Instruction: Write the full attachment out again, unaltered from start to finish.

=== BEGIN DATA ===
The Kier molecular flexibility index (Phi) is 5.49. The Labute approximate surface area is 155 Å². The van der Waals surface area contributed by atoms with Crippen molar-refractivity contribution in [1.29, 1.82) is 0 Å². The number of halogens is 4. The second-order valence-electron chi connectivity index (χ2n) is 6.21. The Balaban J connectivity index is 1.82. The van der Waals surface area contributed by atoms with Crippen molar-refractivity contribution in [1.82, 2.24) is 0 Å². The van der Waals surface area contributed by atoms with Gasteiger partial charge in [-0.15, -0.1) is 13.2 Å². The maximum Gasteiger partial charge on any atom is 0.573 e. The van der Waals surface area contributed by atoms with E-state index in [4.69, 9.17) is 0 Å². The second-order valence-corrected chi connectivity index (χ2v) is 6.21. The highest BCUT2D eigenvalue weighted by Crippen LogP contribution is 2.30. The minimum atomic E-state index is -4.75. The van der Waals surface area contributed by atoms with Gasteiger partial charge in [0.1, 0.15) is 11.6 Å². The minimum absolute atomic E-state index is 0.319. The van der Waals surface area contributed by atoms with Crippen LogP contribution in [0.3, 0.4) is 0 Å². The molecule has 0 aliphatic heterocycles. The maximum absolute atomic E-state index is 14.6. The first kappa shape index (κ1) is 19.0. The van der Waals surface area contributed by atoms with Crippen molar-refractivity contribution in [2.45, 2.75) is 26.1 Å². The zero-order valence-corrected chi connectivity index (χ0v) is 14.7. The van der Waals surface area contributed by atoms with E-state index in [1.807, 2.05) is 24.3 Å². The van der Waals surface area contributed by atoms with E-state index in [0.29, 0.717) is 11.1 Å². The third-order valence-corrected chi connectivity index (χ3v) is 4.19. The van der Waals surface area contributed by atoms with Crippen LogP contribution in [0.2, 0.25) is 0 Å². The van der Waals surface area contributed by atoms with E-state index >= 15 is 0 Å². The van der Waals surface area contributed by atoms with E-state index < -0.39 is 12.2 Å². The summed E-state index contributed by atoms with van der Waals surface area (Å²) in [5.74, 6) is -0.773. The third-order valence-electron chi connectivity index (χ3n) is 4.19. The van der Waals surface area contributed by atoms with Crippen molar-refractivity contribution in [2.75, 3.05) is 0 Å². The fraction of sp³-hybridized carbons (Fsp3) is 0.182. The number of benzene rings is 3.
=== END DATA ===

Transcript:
The Kier molecular flexibility index (Phi) is 5.49. The Labute approximate surface area is 155 Å². The van der Waals surface area contributed by atoms with Crippen molar-refractivity contribution in [1.29, 1.82) is 0 Å². The number of halogens is 4. The second-order valence-electron chi connectivity index (χ2n) is 6.21. The Balaban J connectivity index is 1.82. The van der Waals surface area contributed by atoms with Crippen molar-refractivity contribution in [1.82, 2.24) is 0 Å². The van der Waals surface area contributed by atoms with Gasteiger partial charge in [-0.15, -0.1) is 13.2 Å². The maximum Gasteiger partial charge on any atom is 0.573 e. The van der Waals surface area contributed by atoms with E-state index in [4.69, 9.17) is 0 Å². The second-order valence-corrected chi connectivity index (χ2v) is 6.21. The highest BCUT2D eigenvalue weighted by Crippen LogP contribution is 2.30. The minimum atomic E-state index is -4.75. The van der Waals surface area contributed by atoms with Gasteiger partial charge in [0.1, 0.15) is 11.6 Å². The minimum absolute atomic E-state index is 0.319. The van der Waals surface area contributed by atoms with Crippen LogP contribution in [0.3, 0.4) is 0 Å². The molecule has 0 aliphatic heterocycles. The maximum absolute atomic E-state index is 14.6. The first kappa shape index (κ1) is 19.0. The van der Waals surface area contributed by atoms with Crippen molar-refractivity contribution in [2.45, 2.75) is 26.1 Å². The zero-order valence-corrected chi connectivity index (χ0v) is 14.7. The van der Waals surface area contributed by atoms with E-state index in [1.807, 2.05) is 24.3 Å². The van der Waals surface area contributed by atoms with E-state index in [0.29, 0.717) is 11.1 Å². The third-order valence-corrected chi connectivity index (χ3v) is 4.19. The van der Waals surface area contributed by atoms with Crippen LogP contribution in [0.2, 0.25) is 0 Å². The van der Waals surface area contributed by atoms with E-state index >= 15 is 0 Å². The van der Waals surface area contributed by atoms with E-state index < -0.39 is 12.2 Å². The summed E-state index contributed by atoms with van der Waals surface area (Å²) in [5.74, 6) is -0.773. The third-order valence-electron chi connectivity index (χ3n) is 4.19. The van der Waals surface area contributed by atoms with Crippen molar-refractivity contribution in [2.75, 3.05) is 0 Å². The fraction of sp³-hybridized carbons (Fsp3) is 0.182. The number of benzene rings is 3.